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The eating clubs offer juniors and seniors the opportunity to become a part of a close-knit community. They reinforce existing friendships while also introducing you to a wonderful, new, and diverse group of Princetonians. The clubs offer a home on campus where students can come together to enjoy a great meal, take a breath to relax, and develop life-long

Hannah Paynter ’19, President of the Interclub Council, President of Cloister Inn

You join the club because your friends are there, but then by the time you graduate you’ve also made dozens of new great friends for the rest of your life.

Liam Morton '02, Cap and Gown Club

Each of Princeton’s clubs is different and through the years has achieved a distinct personality and set of traditions. This is as it should be, for it will be a sorry day for the world if ever such distinctions and peculiarities, and the especial loyalties they invoke, are lost.

Struthers Burt, Class of 1904

By joining an eating club, I’ve gained a sense of home and community that keeps me grounded on campus. I’m incredibly grateful for the life-long friendships I’ve developed and the many opportunities it has given me to grow my community and enrich my Princeton experience.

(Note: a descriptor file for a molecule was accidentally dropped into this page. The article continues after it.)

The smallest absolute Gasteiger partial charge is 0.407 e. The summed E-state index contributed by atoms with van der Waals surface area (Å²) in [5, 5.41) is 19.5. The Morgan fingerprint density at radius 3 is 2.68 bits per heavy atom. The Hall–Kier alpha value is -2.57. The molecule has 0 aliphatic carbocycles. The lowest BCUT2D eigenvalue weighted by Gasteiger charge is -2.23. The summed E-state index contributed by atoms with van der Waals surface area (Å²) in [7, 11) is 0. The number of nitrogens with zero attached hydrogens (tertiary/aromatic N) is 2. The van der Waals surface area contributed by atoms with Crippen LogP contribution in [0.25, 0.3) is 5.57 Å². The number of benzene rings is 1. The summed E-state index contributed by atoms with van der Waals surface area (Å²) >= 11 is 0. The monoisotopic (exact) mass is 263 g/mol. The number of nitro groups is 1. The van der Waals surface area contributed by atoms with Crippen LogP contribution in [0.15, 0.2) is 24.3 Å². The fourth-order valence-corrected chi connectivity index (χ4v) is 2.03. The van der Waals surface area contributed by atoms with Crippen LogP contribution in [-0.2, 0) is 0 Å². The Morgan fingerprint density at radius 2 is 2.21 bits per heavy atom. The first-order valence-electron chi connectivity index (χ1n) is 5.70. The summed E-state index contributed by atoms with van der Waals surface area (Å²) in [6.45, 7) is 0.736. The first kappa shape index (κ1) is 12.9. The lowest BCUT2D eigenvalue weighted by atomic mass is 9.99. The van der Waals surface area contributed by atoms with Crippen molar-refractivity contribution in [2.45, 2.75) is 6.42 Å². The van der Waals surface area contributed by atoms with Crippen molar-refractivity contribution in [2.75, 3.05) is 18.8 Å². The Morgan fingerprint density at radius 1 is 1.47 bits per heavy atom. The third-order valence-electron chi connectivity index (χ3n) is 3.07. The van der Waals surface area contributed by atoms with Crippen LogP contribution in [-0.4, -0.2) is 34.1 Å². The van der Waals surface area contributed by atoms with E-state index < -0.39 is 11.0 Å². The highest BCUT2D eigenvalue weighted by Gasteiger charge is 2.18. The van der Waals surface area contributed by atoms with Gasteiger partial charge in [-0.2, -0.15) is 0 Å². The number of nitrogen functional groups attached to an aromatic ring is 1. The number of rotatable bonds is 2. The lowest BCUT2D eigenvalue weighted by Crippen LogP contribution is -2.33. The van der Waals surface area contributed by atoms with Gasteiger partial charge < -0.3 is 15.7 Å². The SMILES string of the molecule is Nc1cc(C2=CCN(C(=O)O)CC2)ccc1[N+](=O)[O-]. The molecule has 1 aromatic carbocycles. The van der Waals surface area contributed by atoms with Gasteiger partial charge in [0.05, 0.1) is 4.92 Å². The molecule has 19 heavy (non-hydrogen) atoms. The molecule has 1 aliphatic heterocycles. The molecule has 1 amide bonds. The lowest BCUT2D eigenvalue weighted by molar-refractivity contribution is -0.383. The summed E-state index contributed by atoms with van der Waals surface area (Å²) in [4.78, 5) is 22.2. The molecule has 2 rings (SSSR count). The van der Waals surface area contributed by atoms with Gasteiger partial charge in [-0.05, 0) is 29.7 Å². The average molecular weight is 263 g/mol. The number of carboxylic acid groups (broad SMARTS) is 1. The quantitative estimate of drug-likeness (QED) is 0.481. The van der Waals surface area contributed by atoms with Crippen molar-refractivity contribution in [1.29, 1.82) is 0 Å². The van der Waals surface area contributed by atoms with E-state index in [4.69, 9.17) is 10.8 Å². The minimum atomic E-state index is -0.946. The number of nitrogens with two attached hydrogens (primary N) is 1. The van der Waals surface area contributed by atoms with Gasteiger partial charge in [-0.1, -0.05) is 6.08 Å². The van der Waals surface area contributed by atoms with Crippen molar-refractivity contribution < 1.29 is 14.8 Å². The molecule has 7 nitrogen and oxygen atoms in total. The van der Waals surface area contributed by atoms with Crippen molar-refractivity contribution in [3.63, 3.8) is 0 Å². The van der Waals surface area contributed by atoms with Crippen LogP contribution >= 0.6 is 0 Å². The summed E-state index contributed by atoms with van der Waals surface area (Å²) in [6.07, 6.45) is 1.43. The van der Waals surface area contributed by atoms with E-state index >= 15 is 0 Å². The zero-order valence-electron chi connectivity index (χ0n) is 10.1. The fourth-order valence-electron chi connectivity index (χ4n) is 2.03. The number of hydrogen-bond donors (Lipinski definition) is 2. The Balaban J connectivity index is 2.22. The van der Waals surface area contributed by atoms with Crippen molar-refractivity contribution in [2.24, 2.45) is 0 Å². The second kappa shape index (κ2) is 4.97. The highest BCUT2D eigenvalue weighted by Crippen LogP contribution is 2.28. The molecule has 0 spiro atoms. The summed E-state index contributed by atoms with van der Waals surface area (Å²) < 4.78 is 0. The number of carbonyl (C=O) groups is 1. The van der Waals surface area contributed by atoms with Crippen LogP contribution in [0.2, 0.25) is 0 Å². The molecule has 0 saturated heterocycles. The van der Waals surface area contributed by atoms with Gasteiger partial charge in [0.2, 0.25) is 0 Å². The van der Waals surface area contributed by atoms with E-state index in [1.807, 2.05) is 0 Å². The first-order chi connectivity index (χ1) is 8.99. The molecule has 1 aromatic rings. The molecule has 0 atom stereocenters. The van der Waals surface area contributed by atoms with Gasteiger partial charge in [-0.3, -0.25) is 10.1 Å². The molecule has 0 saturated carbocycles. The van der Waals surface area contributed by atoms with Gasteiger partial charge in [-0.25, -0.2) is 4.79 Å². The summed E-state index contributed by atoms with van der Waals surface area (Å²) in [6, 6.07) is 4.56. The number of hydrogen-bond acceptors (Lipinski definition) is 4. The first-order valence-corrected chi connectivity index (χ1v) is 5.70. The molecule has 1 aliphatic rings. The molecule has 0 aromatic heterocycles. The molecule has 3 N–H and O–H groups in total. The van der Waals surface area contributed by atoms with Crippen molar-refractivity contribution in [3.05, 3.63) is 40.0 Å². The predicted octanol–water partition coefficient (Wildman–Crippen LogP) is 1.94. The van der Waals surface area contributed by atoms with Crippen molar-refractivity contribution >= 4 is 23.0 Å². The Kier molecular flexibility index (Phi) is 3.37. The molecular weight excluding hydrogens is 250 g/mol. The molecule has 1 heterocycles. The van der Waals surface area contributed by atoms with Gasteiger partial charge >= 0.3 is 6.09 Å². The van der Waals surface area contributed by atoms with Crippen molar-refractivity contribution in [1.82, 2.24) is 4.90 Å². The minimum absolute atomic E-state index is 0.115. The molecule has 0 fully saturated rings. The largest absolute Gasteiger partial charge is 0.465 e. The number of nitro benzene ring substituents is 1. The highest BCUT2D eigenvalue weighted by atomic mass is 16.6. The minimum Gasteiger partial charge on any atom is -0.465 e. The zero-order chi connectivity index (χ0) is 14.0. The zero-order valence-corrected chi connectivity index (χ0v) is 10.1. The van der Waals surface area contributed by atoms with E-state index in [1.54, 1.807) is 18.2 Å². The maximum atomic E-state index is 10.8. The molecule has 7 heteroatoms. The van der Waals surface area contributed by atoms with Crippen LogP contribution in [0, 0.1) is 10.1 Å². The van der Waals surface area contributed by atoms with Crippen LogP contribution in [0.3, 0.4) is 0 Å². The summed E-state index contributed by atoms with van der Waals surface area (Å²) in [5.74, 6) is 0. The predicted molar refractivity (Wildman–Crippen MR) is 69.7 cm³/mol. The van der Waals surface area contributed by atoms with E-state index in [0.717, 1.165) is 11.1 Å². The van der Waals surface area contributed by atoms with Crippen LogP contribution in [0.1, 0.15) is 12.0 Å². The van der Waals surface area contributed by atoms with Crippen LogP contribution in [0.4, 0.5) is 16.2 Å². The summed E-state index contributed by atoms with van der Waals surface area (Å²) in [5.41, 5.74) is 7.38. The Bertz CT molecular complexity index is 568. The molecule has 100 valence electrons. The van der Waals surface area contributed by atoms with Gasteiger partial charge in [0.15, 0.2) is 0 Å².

Rachel Macaulay ’19, President of Tower Club

Eating clubs serve as the perfect bridge between your underclassman and upperclassman years. They reinforce the strong friendships you've established and encourage new relationships with a diverse new group of people. By spending time talking, eating, studying, and socializing, we find that we are surrounded by some of the most brilliant yet modest and talented yet compassionate people, all from incredibly diverse backgrounds with a wide range of different life experiences and stories to share.

Katrina Maxcy '14, Former President of Colonial Club

The eating clubs are so much more than where 70 percent of Princeton juniors and seniors take their meals. They are where students are studying, collaborating on assignments, and encouraging each other as they write the last page of that junior paper or senior thesis. They are where students are coming together at tables to discuss an interesting news story, a great movie someone has seen recently, a campus issue, or any of a cornucopia of possible topics. They are where students are socializing and celebrating the end of a stressful day or a stressful week at high-quality social events. They are where students are engaging in meaningful service to the community outside of the Orange Bubble. The eating clubs are unique to Princeton, and they exemplify what is unique about Princeton — a sense of always being able to come home, whether you're just joining as a sophomore or are coming for your 50th Reunion.

Jean-Carlos Arenas '16, Former President of the Interclub Council, Former President of Charter Club